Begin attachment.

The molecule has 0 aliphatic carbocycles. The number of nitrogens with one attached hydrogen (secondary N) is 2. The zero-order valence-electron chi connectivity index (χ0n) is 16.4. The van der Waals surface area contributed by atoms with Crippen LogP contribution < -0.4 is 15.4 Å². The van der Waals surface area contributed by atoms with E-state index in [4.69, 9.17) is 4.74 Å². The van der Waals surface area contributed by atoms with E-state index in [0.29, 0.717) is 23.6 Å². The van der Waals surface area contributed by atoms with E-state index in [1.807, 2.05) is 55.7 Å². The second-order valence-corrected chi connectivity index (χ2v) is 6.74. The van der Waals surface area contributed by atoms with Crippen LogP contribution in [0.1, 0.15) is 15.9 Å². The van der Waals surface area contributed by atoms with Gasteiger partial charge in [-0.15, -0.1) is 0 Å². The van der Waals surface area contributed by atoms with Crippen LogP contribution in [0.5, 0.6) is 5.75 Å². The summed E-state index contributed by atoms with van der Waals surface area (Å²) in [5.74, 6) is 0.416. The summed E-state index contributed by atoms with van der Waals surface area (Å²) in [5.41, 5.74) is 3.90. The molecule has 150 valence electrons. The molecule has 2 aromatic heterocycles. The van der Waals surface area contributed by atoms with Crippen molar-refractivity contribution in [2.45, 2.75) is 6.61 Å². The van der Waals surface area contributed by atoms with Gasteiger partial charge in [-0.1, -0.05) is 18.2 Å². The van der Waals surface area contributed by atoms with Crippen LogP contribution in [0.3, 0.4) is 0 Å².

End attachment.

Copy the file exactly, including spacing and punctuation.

The molecule has 0 aliphatic carbocycles. The number of nitrogens with one attached hydrogen (secondary N) is 2. The zero-order valence-electron chi connectivity index (χ0n) is 16.4. The van der Waals surface area contributed by atoms with Crippen LogP contribution < -0.4 is 15.4 Å². The van der Waals surface area contributed by atoms with E-state index in [4.69, 9.17) is 4.74 Å². The van der Waals surface area contributed by atoms with E-state index in [0.29, 0.717) is 23.6 Å². The van der Waals surface area contributed by atoms with E-state index in [1.807, 2.05) is 55.7 Å². The second-order valence-corrected chi connectivity index (χ2v) is 6.74. The van der Waals surface area contributed by atoms with Crippen LogP contribution in [0.1, 0.15) is 15.9 Å². The van der Waals surface area contributed by atoms with Gasteiger partial charge in [-0.15, -0.1) is 0 Å². The van der Waals surface area contributed by atoms with Crippen LogP contribution in [0.5, 0.6) is 5.75 Å². The summed E-state index contributed by atoms with van der Waals surface area (Å²) in [5.74, 6) is 0.416. The summed E-state index contributed by atoms with van der Waals surface area (Å²) in [5.41, 5.74) is 3.90. The molecule has 150 valence electrons. The molecule has 2 aromatic heterocycles. The van der Waals surface area contributed by atoms with Crippen molar-refractivity contribution in [2.45, 2.75) is 6.61 Å². The van der Waals surface area contributed by atoms with Gasteiger partial charge in [-0.1, -0.05) is 18.2 Å². The van der Waals surface area contributed by atoms with Crippen LogP contribution in [0.3, 0.4) is 0 Å².